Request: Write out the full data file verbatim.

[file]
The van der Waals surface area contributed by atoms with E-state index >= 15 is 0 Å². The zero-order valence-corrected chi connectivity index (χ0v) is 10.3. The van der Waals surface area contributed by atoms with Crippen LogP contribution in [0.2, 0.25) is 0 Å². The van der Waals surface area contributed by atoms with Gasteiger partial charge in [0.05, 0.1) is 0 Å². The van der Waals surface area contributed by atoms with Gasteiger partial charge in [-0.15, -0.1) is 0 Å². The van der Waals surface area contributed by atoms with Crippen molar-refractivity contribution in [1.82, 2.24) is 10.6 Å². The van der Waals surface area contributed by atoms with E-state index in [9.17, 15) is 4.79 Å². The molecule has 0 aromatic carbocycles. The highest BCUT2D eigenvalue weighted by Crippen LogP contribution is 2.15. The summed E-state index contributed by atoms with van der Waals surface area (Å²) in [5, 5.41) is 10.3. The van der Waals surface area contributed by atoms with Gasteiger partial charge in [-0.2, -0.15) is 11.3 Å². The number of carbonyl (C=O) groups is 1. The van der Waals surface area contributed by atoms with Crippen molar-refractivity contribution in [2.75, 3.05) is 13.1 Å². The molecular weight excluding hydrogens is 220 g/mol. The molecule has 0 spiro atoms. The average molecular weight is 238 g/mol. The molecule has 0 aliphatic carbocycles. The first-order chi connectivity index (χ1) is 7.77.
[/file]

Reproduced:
The van der Waals surface area contributed by atoms with E-state index >= 15 is 0 Å². The zero-order valence-corrected chi connectivity index (χ0v) is 10.3. The van der Waals surface area contributed by atoms with Crippen LogP contribution in [0.2, 0.25) is 0 Å². The van der Waals surface area contributed by atoms with Gasteiger partial charge in [0.05, 0.1) is 0 Å². The van der Waals surface area contributed by atoms with Gasteiger partial charge in [-0.15, -0.1) is 0 Å². The van der Waals surface area contributed by atoms with Crippen molar-refractivity contribution in [1.82, 2.24) is 10.6 Å². The van der Waals surface area contributed by atoms with E-state index in [9.17, 15) is 4.79 Å². The molecule has 0 aromatic carbocycles. The highest BCUT2D eigenvalue weighted by Crippen LogP contribution is 2.15. The summed E-state index contributed by atoms with van der Waals surface area (Å²) in [5, 5.41) is 10.3. The van der Waals surface area contributed by atoms with Gasteiger partial charge in [-0.2, -0.15) is 11.3 Å². The number of carbonyl (C=O) groups is 1. The van der Waals surface area contributed by atoms with Crippen molar-refractivity contribution in [2.75, 3.05) is 13.1 Å². The molecular weight excluding hydrogens is 220 g/mol. The molecule has 0 spiro atoms. The average molecular weight is 238 g/mol. The molecule has 0 aliphatic carbocycles. The first-order chi connectivity index (χ1) is 7.77.